Old divisions die hard as new Europe clings to ancient prejudices
BUDAPEST LETTER:Hard times in Central Europe mean it only takes the slightest scratch for historical wounds to gush anew
SOME US politicians may consider it “new Europe”, this long-contested region that was a latecomer to the EU club, but history sits heavily on the nations stretched between the Baltic and the Balkans.
Europe’s great fault lines are here, where the Mongol and Ottoman empires finally petered out, the Prussian, Austrian and Tsarist empires collide, Nazi Germany sought its Lebensraum, the Cold War unravelled barbed wire across the continent, and Yugoslavia imploded.
Central Europe’s leaders and their parties like to project a modern and progressive image, but it only takes the slightest scratch for historical wounds to gush anew, umbrage to be taken and for EU neighbours and Nato allies to lock horns over the same disputes that enraged their ancestors.
Hungary is a particularly sensitive case. For half a century it helped run the swathe of central Europe encompassed by Austria-Hungary and, while Hungarians may have been junior partners in the dual monarchy, they were vastly superior to all those Romanians, Slovaks, Serbs, Croats and others who could only dream of a state of their own.
Disaster for Hungary struck in 1918, when defeat in the first World War triggered the dismemberment of the Habsburg empire and the emergence of Czechoslovakia, Yugoslavia and a much bigger Romania that included Transylvania.
The 1920 Treaty of Trianon that formalised the borders of the emasculated Hungary relieved it of almost three-quarters of its pre-war territory, two-thirds of its population, much of its industry and natural resources and direct access to the sea through ports on the Adriatic.
Perhaps the most painful loss of all was Transylvania, where the pancake-flat Hungarian plain rises up into dense Alpine forests and 2,000-metre peaks of the Carpathian mountains – home to a large proportion of Europe’s bears, wolves and lynx.
This majestic land is rich with Hungarian history, stretching back to the arrival of Magyar tribes at the end of the ninth century, and it is the birthplace of many of the nation’s most treasured myths, legends and political and cultural luminaries.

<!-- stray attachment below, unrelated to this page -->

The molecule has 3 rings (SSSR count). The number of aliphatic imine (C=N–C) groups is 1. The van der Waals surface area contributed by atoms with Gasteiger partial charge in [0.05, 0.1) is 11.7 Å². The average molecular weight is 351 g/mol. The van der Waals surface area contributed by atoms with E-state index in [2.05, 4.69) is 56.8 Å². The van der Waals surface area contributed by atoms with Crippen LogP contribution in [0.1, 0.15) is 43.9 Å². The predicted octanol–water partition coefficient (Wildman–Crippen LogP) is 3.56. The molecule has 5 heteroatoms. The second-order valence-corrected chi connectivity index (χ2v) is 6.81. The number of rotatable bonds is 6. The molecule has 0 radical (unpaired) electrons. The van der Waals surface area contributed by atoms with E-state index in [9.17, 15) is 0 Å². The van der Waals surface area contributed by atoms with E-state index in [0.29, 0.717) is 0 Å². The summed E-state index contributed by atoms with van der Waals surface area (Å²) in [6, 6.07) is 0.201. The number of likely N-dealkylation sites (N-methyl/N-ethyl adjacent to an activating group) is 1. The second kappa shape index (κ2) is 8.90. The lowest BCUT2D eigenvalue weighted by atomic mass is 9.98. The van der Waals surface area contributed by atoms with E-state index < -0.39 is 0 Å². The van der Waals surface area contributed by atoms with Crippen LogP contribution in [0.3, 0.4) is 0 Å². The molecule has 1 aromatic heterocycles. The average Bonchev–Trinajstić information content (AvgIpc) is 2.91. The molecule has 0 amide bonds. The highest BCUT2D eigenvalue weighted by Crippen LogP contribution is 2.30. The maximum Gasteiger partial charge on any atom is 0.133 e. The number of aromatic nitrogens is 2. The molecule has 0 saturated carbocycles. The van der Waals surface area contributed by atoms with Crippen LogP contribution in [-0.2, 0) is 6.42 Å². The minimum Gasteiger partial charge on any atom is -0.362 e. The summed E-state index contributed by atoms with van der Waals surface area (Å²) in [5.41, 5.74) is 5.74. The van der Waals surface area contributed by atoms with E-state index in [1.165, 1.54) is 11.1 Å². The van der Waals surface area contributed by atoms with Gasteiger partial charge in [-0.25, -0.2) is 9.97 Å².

It was 92 years ago yesterday that the Romanians of Transylvania – who had long constituted an oppressed majority in the region – declared unification with the rest of Romania, an event commemorated annually with the country’s national holiday.
This year, the Romanian community in Hungary planned to celebrate December 1st with a concert in Budapest’s National Theatre, featuring music by two of the countries’ greatest composers, Bela Bartok and George Enescu.
But it was not to be. Instead, the National Theatre was last night braced for a protest by the far-right Jobbik party, which is demanding the resignation of the institution’s director, Robert Alfoldi, for “betraying” the nation with his plans to stage the “anti-Hungarian” concert.
“When the Romanian Cultural Institute of Budapest asked me to lease the grand hall of the theatre for a celebration of Romania’s national holiday, I thought that the performance and reception may help the two countries, Hungary and Romania, get closer to one another by means of culture and art, despite their stormy past,” Alfoldi said when cancelling the concert.
“Unfortunately, I did not realise that my decision would be easy to misinterpret and this could hurt the feelings of many Hungarians. While I still believe that the pains of the past should be processed in a European manner and in a responsible way, being the head of one of the most important cultural public institutions, I cannot disregard the situation that has developed.”
That “situation” constituted Jobbik’s threat to demonstrate outside the theatre and a resounding vote of no-confidence in Alfoldi from the ruling Fidesz party, whose MPs said “the loss of Transylvania constitutes a deep trauma to the present day for the majority of the Hungarian nation” and insisted that this “tragic event” should not be marked in a national institution.
So much for “new Europe” and platitudes about EU integration healing old wounds.
Splinters of history still aggravate all the countries of this region, mainstream politicians dredge up past grievances to distract from current travails and to parade their patriotism, and far-right parties target the traditional bugbears – Gypsies, Jews and malevolent neighbours.
The privations of the financial crisis seem to be fuelling support for nationalists across the continent, and analysts note that their political influence is growing, along with the number of violent attacks on Roma. A slide to the right is unlikely to foster unity within or between nations as they – and the EU – struggle to hold their economies together. Old stories are not buried deeply in “New Europe”. As many of its people see dreams of prosperity fade, and blame is apportioned, the flogging of familiar scapegoats should worry us all.